What would yall suggest as a reasonably priced boat option for this duck season? A lot of the water I used to hunt is gone now so I'm looking to expand my reach a bit. As a college kid, my budget is a little lower than some of the setups I've seen. I don't really mind taking an old jon boat and trying to brush it up; I just figured yall may have some great ideas too though.
That is about as cheap as you are going to be able to go, a used jon boat off of craigslist. What they are asking and what you should pay are two totally different things. I will pass on some of my knowledge. Humans are greedy and you can use their greed to your advantage. The seller is not your friend. He won't treat you like a friend and never should you assume he is going to. So never treat him like a friend. Be honest, be polite but don't get suckered into "He is doing me right".
Now find what you want and take pictures of it. Post them here. Let us price it for you if you don't know how to just yet. get informed about what you are buying and get informed about what you are selling. Have that confidence before you wade off into a haggling deal.
Now when you find a deal, take the amount of cash you would spend on the boat, that pre-established amount. Split that pile of cash into 4 pockets. Start with offering 25% of the asking price and land where you feel comfortable. If you do this haggling a lot, you will get really good at it and you will be shocked at how little people will really take.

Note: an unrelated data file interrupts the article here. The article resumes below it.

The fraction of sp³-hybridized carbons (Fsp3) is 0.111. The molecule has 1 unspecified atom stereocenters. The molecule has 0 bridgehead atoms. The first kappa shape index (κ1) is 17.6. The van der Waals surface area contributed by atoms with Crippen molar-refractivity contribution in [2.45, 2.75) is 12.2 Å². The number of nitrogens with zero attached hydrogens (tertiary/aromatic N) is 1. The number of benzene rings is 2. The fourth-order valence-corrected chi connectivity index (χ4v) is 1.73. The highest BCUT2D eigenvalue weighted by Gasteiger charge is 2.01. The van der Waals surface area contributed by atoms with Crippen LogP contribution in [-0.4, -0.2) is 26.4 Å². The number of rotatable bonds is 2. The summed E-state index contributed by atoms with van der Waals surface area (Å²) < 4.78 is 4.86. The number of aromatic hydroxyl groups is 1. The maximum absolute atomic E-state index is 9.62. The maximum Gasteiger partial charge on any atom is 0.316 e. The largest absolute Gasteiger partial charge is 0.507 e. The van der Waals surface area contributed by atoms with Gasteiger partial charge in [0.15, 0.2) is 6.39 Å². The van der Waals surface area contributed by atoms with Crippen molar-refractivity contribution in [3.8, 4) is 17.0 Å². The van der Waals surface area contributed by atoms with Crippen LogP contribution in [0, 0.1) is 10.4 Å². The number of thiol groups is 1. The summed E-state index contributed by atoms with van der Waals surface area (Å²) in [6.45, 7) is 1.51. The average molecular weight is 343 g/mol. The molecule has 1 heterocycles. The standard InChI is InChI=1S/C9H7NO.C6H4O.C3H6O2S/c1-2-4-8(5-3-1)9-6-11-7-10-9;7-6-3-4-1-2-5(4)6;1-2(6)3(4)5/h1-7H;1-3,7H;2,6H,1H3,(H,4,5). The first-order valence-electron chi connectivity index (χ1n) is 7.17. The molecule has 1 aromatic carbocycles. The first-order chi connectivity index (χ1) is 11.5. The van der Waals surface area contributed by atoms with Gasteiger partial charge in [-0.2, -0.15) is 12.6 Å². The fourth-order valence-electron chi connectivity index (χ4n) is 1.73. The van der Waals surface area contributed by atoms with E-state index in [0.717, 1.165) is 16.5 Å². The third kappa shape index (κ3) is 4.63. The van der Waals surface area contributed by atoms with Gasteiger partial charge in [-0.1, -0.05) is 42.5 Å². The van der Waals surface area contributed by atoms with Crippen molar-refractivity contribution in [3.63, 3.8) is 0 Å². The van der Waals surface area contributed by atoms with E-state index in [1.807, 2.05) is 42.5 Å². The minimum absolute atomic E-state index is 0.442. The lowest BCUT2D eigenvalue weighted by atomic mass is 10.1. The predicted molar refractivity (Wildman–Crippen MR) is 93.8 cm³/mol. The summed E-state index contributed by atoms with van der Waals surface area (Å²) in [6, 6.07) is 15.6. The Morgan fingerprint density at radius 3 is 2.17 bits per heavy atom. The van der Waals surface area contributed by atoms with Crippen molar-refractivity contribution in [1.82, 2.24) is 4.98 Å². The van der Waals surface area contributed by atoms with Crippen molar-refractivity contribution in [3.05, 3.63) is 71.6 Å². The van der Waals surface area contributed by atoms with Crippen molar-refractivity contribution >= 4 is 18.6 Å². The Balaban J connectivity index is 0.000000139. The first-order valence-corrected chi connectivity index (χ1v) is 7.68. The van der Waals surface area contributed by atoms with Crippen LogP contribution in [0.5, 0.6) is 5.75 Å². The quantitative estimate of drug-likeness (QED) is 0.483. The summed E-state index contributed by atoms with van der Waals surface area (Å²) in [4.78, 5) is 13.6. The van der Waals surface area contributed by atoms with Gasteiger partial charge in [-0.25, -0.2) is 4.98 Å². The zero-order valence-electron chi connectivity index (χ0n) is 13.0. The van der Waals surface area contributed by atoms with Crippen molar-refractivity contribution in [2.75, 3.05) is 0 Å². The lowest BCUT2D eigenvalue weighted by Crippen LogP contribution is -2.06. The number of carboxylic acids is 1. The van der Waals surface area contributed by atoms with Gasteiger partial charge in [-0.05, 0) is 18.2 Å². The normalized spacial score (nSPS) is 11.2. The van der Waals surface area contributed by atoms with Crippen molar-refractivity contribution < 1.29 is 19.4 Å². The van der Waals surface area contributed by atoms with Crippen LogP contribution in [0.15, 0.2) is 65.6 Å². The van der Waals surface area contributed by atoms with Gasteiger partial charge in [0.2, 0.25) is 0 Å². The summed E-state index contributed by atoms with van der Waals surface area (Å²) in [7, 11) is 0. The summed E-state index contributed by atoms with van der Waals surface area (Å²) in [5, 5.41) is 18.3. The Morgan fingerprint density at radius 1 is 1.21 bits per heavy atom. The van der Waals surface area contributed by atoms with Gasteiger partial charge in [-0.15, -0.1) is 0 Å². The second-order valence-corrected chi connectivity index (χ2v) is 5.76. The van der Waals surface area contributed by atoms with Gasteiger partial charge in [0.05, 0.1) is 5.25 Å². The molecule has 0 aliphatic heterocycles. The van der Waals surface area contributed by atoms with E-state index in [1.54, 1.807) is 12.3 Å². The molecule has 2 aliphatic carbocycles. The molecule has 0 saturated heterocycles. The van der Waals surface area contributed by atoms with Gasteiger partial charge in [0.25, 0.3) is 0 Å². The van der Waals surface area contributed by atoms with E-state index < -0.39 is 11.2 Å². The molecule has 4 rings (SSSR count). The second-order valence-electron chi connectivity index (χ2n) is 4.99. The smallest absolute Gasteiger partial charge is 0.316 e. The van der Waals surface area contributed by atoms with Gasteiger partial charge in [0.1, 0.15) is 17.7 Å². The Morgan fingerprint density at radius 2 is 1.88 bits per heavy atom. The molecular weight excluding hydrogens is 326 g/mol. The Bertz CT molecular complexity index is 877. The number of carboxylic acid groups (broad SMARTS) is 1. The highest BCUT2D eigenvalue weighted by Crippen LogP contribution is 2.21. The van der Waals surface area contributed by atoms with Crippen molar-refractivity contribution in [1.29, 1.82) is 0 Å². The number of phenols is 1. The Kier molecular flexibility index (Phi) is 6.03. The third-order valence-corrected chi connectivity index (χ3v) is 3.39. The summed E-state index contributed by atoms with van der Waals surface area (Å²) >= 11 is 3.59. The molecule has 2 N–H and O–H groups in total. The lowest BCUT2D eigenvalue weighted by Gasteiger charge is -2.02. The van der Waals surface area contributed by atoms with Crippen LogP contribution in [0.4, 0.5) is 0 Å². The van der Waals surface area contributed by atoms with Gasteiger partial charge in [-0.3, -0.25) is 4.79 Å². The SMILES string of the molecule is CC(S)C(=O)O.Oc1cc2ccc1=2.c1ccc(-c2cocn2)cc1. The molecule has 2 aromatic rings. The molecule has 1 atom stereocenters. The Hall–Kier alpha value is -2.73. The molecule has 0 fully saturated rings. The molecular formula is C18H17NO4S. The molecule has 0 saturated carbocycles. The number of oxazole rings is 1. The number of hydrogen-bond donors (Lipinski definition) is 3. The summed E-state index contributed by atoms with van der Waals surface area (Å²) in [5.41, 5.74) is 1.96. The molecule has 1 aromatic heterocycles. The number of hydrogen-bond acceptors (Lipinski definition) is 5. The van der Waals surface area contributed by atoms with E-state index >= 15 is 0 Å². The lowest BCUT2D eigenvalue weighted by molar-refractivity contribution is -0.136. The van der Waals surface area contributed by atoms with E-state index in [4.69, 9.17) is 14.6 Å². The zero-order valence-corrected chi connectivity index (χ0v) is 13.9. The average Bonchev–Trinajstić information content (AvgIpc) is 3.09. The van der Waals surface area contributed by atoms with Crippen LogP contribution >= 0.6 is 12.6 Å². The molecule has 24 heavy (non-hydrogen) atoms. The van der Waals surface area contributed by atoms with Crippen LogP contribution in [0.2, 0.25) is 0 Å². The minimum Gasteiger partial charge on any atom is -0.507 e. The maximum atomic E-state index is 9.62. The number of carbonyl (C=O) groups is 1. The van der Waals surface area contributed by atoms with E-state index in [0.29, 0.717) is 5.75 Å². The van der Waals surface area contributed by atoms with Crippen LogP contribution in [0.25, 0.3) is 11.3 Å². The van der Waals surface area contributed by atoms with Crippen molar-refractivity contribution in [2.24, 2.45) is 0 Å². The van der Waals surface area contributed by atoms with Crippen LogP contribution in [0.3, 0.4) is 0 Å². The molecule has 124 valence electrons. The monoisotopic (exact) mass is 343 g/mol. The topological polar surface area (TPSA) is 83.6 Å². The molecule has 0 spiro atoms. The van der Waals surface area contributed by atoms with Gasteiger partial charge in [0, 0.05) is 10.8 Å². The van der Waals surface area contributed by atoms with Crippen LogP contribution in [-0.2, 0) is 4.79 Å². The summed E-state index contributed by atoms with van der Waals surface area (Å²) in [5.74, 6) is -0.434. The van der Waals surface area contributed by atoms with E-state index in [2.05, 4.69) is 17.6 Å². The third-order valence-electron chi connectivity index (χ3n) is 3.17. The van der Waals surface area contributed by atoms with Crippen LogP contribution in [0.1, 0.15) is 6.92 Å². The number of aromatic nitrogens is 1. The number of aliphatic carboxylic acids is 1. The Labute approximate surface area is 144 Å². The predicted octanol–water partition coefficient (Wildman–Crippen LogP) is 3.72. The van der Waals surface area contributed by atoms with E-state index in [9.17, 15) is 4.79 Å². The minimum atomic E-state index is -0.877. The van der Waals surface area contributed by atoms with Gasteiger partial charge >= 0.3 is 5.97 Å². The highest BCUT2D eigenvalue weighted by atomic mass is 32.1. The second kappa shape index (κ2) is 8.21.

Now when you go to haggling, have half your money in $20 dollar bills and the other half in $100. When you make that initial offer, use $100s and spread them out where the pile looks huge. Do not give it to them, just show it to them. You have to learn to read a deal here. If the seller looks at the money, continues to talk and doesn't take his eyes off the money, you got him. If he doesn't fold then pocket the money and act as if you are going to walk off. Find a reason to stay then present the pile again. If that doesn't get him then drag out that big arse stack of $20s. Make that stack look even bigger with the $20s. That usually smacks about 90% of the sellers out there.
I make a large percentage of my yearly income flipping stuff. Last year I bought a jeep for $1500 and sold it 15 minutes later for $3000. If a fella made $150,000 a year, that would be 1% of income in 15 minutes. It doesn't take many of those and you're rolling in it. My mother was an antique dealer as I grew up. I learned from the best wheeler dealer on the planet. You talk about poker face, she was the best. She would walk away on a dime. Don't be afraid to walk away if you are not getting the greatest deal out there. Even though the seller owns the property, it is the money that is driving the deal. You own the money.